Love Is a Croc

   Killer Croc and Baby Doll team up and shack up.
  Original Airdate: July 11, 1998
  Episode # 13
  Rating: * *



Credits Cast

Written by Steve Gerber
Directed by Butch Lukic
Music by Harvey Cohen
Animation by Koko/Dong Yang

Kevin Conroy as Batman
Tara Charendoff as Batgirl
Brooks Gardiner as Killer Croc
Larraine Newman as Baby Doll

Jeff Glen Bennett as Dad
Richard Doyle as Harry
Lauri Johnson as Mom
Buster Jones as Judge

"Love Is a Croc" shows that if you smoosh two weakly developed, second-string characters into a story, you are not guaranteed something greater than the sum of the parts. In fact, you have every chance of getting ... a story that smooshes together two weakly developed, second-string characters.

Mary Dahl (a.k.a. Baby Doll) was a character of real potential in her introductory episode. She was a person of genuine but limited gifts who was at war with her own aspirations to something greater and frustrated by the expectations that everyone else had for her. "Baby-Doll," however, failed to adequately dramatize this inner conflict—it only talked about it and seemed confused whether to treat her as a comic figure or a tragic one; and it occasionally condescended to her as cruelly as the other characters did. And, let's get down to cases: her "baby talk" schtick got real gooey before long.

"Love Is a Croc," however, mistakes that liability for an asset, and although it makes her the brains of a smart criminal team, it can do nothing better with her dialogue than have her prattle endlessly. The sight and sound of this "kewpie doll" is so revolting that Killer Croc's ill-disguised contempt becomes depressingly justified. And that's the real mistake the episode makes. For he and she are supposed to be a "Bonnie & Clyde" team of outlaw lovers: that's what Baby Doll thinks they are, and that's how the newspapers and Batman and Batgirl talk about them. But the story realizes none of the Grand Guignol potential in their pairing because Croc refuses to show her even a bit of sympathy. He doesn't even bother with a little transparent manipulation, so that throughout the episode Baby doesn't look like she is suffering under an illusion; she comes off as merely pathetic. And, for a story that has nothing else but fight scenes, that is a disaster.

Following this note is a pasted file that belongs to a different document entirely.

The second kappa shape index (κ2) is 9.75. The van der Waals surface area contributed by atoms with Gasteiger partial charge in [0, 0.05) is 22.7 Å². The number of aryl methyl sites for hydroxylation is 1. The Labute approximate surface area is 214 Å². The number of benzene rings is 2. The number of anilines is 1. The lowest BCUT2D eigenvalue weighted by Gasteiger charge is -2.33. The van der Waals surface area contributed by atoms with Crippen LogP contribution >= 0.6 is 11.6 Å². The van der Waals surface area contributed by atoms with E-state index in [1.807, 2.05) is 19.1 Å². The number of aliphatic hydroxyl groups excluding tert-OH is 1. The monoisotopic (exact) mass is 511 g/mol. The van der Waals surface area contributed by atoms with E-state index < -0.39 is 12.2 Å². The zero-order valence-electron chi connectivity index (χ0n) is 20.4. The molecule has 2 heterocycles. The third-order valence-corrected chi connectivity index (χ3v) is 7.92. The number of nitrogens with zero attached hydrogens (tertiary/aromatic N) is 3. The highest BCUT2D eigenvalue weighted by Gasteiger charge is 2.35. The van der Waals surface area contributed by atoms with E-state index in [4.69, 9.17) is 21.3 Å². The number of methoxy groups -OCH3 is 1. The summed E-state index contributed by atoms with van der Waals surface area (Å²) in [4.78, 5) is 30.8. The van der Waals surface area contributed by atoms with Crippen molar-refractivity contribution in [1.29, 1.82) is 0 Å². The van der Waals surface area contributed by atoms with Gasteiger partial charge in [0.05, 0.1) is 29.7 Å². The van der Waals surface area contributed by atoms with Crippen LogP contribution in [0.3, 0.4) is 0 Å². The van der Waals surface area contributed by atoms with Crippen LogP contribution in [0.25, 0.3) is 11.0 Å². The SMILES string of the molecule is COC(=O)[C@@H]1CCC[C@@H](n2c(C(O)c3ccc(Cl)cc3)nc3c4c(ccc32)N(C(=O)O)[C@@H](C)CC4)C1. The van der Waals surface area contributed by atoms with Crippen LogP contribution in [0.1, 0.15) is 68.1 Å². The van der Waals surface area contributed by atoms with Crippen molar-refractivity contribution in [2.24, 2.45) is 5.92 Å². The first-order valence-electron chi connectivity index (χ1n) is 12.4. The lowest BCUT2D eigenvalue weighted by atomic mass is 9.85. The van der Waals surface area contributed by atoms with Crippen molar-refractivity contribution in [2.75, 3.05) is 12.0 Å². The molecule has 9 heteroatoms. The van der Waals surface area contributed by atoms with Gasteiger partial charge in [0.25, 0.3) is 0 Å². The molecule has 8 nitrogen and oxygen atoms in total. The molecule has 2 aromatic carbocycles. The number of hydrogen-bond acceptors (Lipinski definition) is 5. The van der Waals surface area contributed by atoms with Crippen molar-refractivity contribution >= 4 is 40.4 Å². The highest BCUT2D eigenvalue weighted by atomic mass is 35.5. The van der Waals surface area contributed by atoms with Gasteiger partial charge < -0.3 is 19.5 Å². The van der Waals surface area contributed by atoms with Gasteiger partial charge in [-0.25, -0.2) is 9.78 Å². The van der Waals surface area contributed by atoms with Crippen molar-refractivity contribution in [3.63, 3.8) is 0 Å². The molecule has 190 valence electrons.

Croc himself is just a gruff musclehead, and he showed more feeling in "Sideshow" (which was little enough) than he does here. His recalcitrance toward human tenderness is a crippling defect, not only for his personality but also for our ability to show him any tenderness ourselves. Wanna slap away anyone who tries to get close to you, Croc? Well, f--- you too.

Pairing these two in a love story is like trying to melt together sugar and tin. The only thing Baby Doll and Killer Croc have in common is that they are "different." I suppose the episode intends to show they are too different even from each other to come together, and so it means to prove that they are in fact entirely alone. But it's a perverse kind of story that tries to be its own reductio: What's the point of bringing together incompatible characters for no purpose but to deny that a moving and worthwhile drama can develop around them?


Related Episodes
   * Baby Doll
   * Sideshow
   * Mad Love
   * Birds of a Feather
   * Essay: Black Widows and Widowers

What Others Are Saying ...
" Emotion in this episode is very real, and I feel that even though the emphasis in this episode was on Baby-Doll, Killer Croc still was portrayed very well. "Two Face's Tower of Tranquility and Terror


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